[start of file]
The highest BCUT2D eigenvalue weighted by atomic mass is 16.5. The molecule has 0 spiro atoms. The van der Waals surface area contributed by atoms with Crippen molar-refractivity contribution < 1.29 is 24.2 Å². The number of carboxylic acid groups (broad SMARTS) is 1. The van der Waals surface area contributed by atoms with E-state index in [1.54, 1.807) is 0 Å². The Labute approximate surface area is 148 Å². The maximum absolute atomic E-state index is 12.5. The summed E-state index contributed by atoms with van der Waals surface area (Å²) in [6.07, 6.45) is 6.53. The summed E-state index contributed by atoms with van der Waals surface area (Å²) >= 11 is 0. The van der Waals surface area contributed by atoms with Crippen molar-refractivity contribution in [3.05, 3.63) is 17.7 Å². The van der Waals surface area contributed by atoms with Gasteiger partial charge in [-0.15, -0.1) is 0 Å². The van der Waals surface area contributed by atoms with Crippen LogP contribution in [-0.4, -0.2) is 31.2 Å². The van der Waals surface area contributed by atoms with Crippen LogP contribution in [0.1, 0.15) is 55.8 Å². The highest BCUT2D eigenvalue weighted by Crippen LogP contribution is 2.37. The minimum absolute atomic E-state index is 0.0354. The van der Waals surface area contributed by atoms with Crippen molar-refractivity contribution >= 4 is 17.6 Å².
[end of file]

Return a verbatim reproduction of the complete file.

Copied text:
The highest BCUT2D eigenvalue weighted by atomic mass is 16.5. The molecule has 0 spiro atoms. The van der Waals surface area contributed by atoms with Crippen molar-refractivity contribution < 1.29 is 24.2 Å². The number of carboxylic acid groups (broad SMARTS) is 1. The van der Waals surface area contributed by atoms with E-state index in [1.54, 1.807) is 0 Å². The Labute approximate surface area is 148 Å². The maximum absolute atomic E-state index is 12.5. The summed E-state index contributed by atoms with van der Waals surface area (Å²) in [6.07, 6.45) is 6.53. The summed E-state index contributed by atoms with van der Waals surface area (Å²) >= 11 is 0. The van der Waals surface area contributed by atoms with Crippen molar-refractivity contribution in [3.05, 3.63) is 17.7 Å². The van der Waals surface area contributed by atoms with Gasteiger partial charge in [-0.15, -0.1) is 0 Å². The van der Waals surface area contributed by atoms with Crippen LogP contribution in [-0.4, -0.2) is 31.2 Å². The van der Waals surface area contributed by atoms with Crippen LogP contribution in [0.1, 0.15) is 55.8 Å². The highest BCUT2D eigenvalue weighted by Crippen LogP contribution is 2.37. The minimum absolute atomic E-state index is 0.0354. The van der Waals surface area contributed by atoms with Crippen molar-refractivity contribution >= 4 is 17.6 Å².